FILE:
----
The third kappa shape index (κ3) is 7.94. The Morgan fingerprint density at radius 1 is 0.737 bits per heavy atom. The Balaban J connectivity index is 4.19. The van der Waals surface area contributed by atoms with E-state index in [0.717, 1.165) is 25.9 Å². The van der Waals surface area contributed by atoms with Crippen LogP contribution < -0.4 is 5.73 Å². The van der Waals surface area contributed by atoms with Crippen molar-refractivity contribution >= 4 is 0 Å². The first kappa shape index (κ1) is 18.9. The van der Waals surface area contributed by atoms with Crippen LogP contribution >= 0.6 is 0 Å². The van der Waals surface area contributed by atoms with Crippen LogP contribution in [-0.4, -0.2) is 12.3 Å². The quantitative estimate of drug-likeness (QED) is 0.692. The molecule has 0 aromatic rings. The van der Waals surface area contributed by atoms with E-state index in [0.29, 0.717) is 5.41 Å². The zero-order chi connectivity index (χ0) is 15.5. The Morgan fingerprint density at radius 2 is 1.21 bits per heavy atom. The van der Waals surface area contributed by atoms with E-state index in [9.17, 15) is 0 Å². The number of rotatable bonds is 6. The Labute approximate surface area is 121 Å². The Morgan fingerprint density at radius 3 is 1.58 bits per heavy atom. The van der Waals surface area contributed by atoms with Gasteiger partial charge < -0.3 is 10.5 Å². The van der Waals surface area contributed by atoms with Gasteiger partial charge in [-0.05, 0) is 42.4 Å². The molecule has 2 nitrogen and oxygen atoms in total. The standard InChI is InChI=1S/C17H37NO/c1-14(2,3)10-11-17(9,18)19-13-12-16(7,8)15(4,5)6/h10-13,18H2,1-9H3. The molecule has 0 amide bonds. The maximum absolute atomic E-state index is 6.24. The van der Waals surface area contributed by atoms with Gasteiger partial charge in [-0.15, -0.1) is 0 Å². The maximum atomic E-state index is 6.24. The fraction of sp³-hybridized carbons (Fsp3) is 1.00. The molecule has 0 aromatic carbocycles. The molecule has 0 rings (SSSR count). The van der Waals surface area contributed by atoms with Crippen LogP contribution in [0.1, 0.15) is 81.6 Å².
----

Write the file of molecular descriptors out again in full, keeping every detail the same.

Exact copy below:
The third kappa shape index (κ3) is 7.94. The Morgan fingerprint density at radius 1 is 0.737 bits per heavy atom. The Balaban J connectivity index is 4.19. The van der Waals surface area contributed by atoms with E-state index in [0.717, 1.165) is 25.9 Å². The van der Waals surface area contributed by atoms with Crippen LogP contribution < -0.4 is 5.73 Å². The van der Waals surface area contributed by atoms with Crippen molar-refractivity contribution >= 4 is 0 Å². The first kappa shape index (κ1) is 18.9. The van der Waals surface area contributed by atoms with Crippen LogP contribution >= 0.6 is 0 Å². The van der Waals surface area contributed by atoms with Crippen LogP contribution in [-0.4, -0.2) is 12.3 Å². The quantitative estimate of drug-likeness (QED) is 0.692. The molecule has 0 aromatic rings. The van der Waals surface area contributed by atoms with E-state index in [0.29, 0.717) is 5.41 Å². The zero-order chi connectivity index (χ0) is 15.5. The Morgan fingerprint density at radius 2 is 1.21 bits per heavy atom. The van der Waals surface area contributed by atoms with E-state index in [9.17, 15) is 0 Å². The number of rotatable bonds is 6. The Labute approximate surface area is 121 Å². The Morgan fingerprint density at radius 3 is 1.58 bits per heavy atom. The van der Waals surface area contributed by atoms with Gasteiger partial charge < -0.3 is 10.5 Å². The van der Waals surface area contributed by atoms with Gasteiger partial charge in [-0.05, 0) is 42.4 Å². The molecule has 2 nitrogen and oxygen atoms in total. The standard InChI is InChI=1S/C17H37NO/c1-14(2,3)10-11-17(9,18)19-13-12-16(7,8)15(4,5)6/h10-13,18H2,1-9H3. The molecule has 0 amide bonds. The maximum absolute atomic E-state index is 6.24. The van der Waals surface area contributed by atoms with Gasteiger partial charge in [-0.15, -0.1) is 0 Å². The maximum atomic E-state index is 6.24. The fraction of sp³-hybridized carbons (Fsp3) is 1.00. The molecule has 0 aromatic carbocycles. The molecule has 0 rings (SSSR count). The van der Waals surface area contributed by atoms with Crippen LogP contribution in [0.1, 0.15) is 81.6 Å².